Southern Baptist church says ‘racial prejudice’ may have influenced senior pastor vote


A Florida-based church affiliated with the Southern Baptist Convention said “racial prejudice” likely influenced a vote result that failed to confirm an African American pastor as the congregation’s new senior pastor.

First Baptist Church Naples’ pastoral staff sent out a letter to the congregation posted on Twitter by The Baptist Blogger on Wednesday regarding the vote to determine whether Pastor Marcus Hayes would become the church’s new pastor.

The vote was held on Oct. 26-27. While Hayes received a super-majority 81% of the vote, according to FBC Naples’ constitution and bylaws, he required 85% to be approved as the new senior pastor. The final vote was 1,552 in favor, 365 opposed.

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The pastoral staff expressed regret over the results of the vote, stating that it caused “disappointment and heartache” among the majority of the congregation.

They also wrote that a “minority group” within the church used “unscrupulous, divisive, and false accusations” to derail Hayes’ confirmation.

“If that were not bad enough, part of the minority ‘no’ vote did something that, quite honestly, should never ever have its place in society, much less the Lord’s Church,” they explained.

“Last week, through social media, texting, phone, and emails, racial prejudice was introduced into our voting process.”

The staff called upon all those who took part in the prejudicial actions to “confess and repent” immediately, noting that they “will not stand for these kinds of attitudes and actions.”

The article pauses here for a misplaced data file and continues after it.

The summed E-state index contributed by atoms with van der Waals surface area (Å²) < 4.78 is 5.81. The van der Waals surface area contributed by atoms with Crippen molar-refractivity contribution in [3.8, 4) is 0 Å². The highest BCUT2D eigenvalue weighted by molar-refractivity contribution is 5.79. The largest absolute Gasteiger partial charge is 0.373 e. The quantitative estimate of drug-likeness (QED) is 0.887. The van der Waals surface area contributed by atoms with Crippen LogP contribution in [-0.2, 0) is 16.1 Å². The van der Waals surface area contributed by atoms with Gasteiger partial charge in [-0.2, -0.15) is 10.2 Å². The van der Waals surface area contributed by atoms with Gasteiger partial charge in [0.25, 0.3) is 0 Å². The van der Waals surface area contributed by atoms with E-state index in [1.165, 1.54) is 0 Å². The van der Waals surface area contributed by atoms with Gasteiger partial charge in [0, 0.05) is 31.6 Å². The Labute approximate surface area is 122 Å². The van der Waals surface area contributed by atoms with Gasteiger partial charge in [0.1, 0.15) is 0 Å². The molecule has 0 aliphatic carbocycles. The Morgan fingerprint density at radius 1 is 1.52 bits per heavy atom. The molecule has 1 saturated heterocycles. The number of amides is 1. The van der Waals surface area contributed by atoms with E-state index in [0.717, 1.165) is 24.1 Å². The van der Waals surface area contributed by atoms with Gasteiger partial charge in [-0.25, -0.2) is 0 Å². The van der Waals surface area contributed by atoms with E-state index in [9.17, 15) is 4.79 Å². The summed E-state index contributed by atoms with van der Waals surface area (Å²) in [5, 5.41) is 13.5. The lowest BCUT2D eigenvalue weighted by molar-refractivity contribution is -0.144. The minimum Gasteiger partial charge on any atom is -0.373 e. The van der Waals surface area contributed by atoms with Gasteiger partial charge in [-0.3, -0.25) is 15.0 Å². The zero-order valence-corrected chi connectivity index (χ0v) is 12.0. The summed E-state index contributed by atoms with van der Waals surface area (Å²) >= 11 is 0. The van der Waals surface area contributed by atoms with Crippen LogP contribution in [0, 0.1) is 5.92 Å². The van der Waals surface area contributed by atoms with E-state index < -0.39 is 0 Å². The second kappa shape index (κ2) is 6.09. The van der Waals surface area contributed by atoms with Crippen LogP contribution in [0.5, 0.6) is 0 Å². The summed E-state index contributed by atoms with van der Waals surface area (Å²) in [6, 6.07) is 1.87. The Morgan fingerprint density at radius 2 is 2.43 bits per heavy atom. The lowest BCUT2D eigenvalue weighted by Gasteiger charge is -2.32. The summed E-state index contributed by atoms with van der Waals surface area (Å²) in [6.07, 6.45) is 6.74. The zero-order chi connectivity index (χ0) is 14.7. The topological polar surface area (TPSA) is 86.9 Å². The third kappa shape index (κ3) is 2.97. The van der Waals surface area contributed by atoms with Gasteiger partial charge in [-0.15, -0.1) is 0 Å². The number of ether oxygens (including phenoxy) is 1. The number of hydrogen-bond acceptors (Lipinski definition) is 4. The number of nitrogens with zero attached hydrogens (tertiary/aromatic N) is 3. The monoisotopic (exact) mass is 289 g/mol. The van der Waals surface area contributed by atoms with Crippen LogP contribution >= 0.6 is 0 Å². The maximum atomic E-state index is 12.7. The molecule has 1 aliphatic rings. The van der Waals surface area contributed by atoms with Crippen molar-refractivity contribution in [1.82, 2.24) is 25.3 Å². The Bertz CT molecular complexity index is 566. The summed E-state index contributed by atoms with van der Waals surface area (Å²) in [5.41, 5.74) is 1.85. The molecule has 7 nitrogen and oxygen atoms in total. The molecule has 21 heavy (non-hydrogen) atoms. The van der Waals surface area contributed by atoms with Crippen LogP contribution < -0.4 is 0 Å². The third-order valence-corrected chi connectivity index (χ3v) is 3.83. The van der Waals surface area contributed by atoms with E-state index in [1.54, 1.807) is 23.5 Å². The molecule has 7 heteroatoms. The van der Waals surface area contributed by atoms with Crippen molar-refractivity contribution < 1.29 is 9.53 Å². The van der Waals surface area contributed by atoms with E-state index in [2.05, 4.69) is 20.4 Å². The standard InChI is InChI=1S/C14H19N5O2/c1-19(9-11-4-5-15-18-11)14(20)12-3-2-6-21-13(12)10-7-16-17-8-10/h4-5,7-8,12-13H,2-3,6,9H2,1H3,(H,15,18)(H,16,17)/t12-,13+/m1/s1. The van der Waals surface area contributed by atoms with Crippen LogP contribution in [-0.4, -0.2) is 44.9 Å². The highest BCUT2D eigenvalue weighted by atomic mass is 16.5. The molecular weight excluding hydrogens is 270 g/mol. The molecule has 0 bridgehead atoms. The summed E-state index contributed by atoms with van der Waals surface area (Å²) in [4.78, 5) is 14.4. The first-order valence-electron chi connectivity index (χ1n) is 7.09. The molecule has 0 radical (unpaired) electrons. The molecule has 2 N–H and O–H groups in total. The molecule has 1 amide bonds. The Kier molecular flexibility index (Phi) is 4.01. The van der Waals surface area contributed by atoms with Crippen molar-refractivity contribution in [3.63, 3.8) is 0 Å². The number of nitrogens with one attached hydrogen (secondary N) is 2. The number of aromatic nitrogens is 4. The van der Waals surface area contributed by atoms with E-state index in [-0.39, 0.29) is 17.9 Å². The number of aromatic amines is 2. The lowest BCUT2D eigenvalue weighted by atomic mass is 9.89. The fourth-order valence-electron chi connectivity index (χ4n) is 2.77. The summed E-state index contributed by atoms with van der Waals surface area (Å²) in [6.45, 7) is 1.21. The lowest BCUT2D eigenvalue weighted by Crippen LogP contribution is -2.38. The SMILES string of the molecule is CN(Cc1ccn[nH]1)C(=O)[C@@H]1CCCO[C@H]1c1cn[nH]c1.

Two groups specifically named in the letter as being responsible for the wrong actions were the “Voices of FBCN” and “Group of Concerned FBCN Members.”

The letter concluded by noting that the church’s senior pastor search team will meet soon to discuss “options moving forward with our senior pastor search.”

In March, FBCN Senior Pastor Hayes Wicker announced that he was stepping down from his position, having served the large Florida congregation since 1992.

An eight-member senior pastor search team was then created with the members being selected through a vote taken by the congregation on March 30-31.

For months, the search team looked at hundreds of potential applicants. By late September, they reported having narrowed down their search to an unnamed individual, which was Pastor Marcus Hayes.

In an update posted on Oct. 13, the team announced that they would hold the vote the last weekend in October. Hayes also preached that weekend.

“On the weekend of October 19 and 20, biographical information about the candidate will be distributed to the Church,” noted the update. “The week of October 21, you will be provided opportunities of dialogue and means to get to know him and his family as well as hearing him preach in the main worship services the weekend of October 26 and 27.”

The Baptist Blogger, the source that posted the staff letter, also posted a document online showing the Hayes' biographical information.

According to the information, in addition to being a pastor, Hayes works as an SBC executive committee member and is part of the North American Mission Board African American Leadership team.

He earned his Bachelor of Arts degree in pastoral studies at Moody Bible Institute and a master’s degree in theological studies from Southwestern Baptist Theological Seminary.

He serves on the alumni board of Moody Bible Institute, was recognized as a top young leader in the SBC for 2017–2018, and is married with three children.

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